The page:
TUCoPS :: Crypto :: ptpkzip.txt

A Known Plaintext Attack on the PKZip Stream Cipher

If you have PostScript printer and/or GNU GhostScript (available free
via FTP), the PostScript version of this paper will look nicer and
will include the graph accompanying with Figure 1.

Superscripts and subscripts are in pseudo-Latex format, where a
superscript b is denoted a^{b} and a subscript b is a_{b}.

The paper will appear in the proceedings of the December 1994
Algorithms workshop held in Leuven, Belgium (which presumably
will be printed by Springer-Verlag).

Paul Kocher


         A Known Plaintext Attack on the PKZIP Stream Cipher

                Eli Biham (*)    Paul C. Kocher (**)

(*)   Computer Science Department, Technion - Israel Institute of
            Technology, Haifa 32000, Israel.

(**)  Independent cryptographic consultant, 7700 N.W. Ridgewood Dr.,
            Corvallis, OR 97330, USA.  (415) 354-8004.


The PKZIP program is one of the more widely used archive/compression
programs on personal computers.  It also has many compatible variants
on other computers, and is used by most BBS's and ftp sites to
compress their archives.  PKZIP provides a stream cipher which allows
users to scramble files with variable length keys (passwords).  In
this paper we describe a known plaintext attack on this cipher, which
can find the internal representation of the key within a few hours on
a personal computer using a few hundred bytes of known plaintext.  In
many cases, the actual user keys can also be found from the internal
representation.  We conclude that the PKZIP cipher is weak, and
should not be used to protect valuable data.

SECTION 1:  Introduction

The PKZIP program is one of the more widely used archive/compression
programs on personal computers.  It also has many compatible variants
on other computers (such as Infozip's zip/unzip), and is used by most
BBS's and ftp sites to compress their archives.  PKZIP provides a
stream cipher which allows users to scramble the archived files under
variable length keys (passwords).  This stream cipher was designed by
Roger Schlafly.

      In this paper we describe a known plaintext attack on the PKZIP
stream cipher which takes a few hours on a personal computer and
requires about 13--40 (compressed) known plaintext bytes, or the
first 30--200 uncompressed bytes, when the file is compressed.  The
attack primarily finds the 96-bit internal representation of the key,
which suffices to decrypt the whole file and any other file encrypted
under the same key.  Later, the original key can be constructed.
This attack was used to find the key of the PKZIP contest.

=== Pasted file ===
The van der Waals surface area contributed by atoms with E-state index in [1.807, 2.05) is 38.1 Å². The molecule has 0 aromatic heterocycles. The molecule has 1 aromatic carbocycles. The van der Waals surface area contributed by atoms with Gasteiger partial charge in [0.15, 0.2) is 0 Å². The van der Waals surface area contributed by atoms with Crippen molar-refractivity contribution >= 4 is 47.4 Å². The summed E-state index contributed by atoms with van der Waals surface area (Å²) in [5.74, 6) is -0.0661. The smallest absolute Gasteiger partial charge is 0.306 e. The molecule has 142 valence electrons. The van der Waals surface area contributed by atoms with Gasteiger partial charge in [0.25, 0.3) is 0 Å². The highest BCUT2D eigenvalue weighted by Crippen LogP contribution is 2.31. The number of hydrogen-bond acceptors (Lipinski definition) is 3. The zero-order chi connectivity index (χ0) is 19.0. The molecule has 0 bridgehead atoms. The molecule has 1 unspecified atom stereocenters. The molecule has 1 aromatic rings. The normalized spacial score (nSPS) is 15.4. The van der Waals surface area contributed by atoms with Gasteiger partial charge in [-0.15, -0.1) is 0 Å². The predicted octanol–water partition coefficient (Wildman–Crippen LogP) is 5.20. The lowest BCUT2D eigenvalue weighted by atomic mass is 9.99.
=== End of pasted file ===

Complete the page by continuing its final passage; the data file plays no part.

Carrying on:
The analysis in this paper holds to both versions of PKZIP:
version 1.10 and version 2.04g.  The ciphers used in the two versions
differ in minor details, which does not affect the analysis.

      The structure of this paper is as follows: Section 2 describes
PKZIP and the PKZIP stream cipher.  The attack is described in
Section 3, and a summary of the results is given in Section 4.

SECTION 2:  The PKZIP Stream Cipher

PKZIP manages a ZIP file[1] which is an archive containing many files
in a compressed form, along with file headers describing (for each
file) the file name, the compression method, whether the file is
encrypted, the CRC-32 value, the original and compressed sizes of the
file, and other auxiliary information.

      The files are kept in the zip-file in the shortest form
possible of several compression methods.  In case that the
compression methods do not shrink the size of the file, the files are
stored without compression.  If encryption is required, 12 bytes
(called the _encryption_header_) are prepended to the compressed
form, and the encrypted form of the result is kept in the zip-file.
The 12 prepended bytes are used for randomization, but also include
header dependent data to allow identification of wrong keys when
decrypting.  In particular, in PKZIP 1.10 the last two bytes of these
12 bytes are derived from the CRC-32 field of the header, and many of
the other prepended bytes are constant or can be predicted from other
values in the file header.  In PKZIP 2.04g, only the last byte of
these 12 bytes is derived from the CRC-32 field.  The file headers
are not encrypted in both versions.

      The cipher is byte-oriented, encrypting under variable length
keys.  It has a 96-bit internal memory, divided into three 32-bit
words called key0, key1 and key2.  An 8-bit variable key3 (not part
of the internal memory) is derived from key2.  The key initializes
the memory: each key has an equivalent internal representation as
three 32-bit words.  Two keys are equivalent if their internal
representations are the same.  The plaintext bytes update the memory
during encryption.

      The main function of the cipher is called update_keys, and is
used to update the internal memory and to derive the variable key3,
for each given input (usually plaintext) byte:

update_keys_{i} (char):
  local unsigned short temp
  key0_{i+1} <-- crc32(key0_{i},char)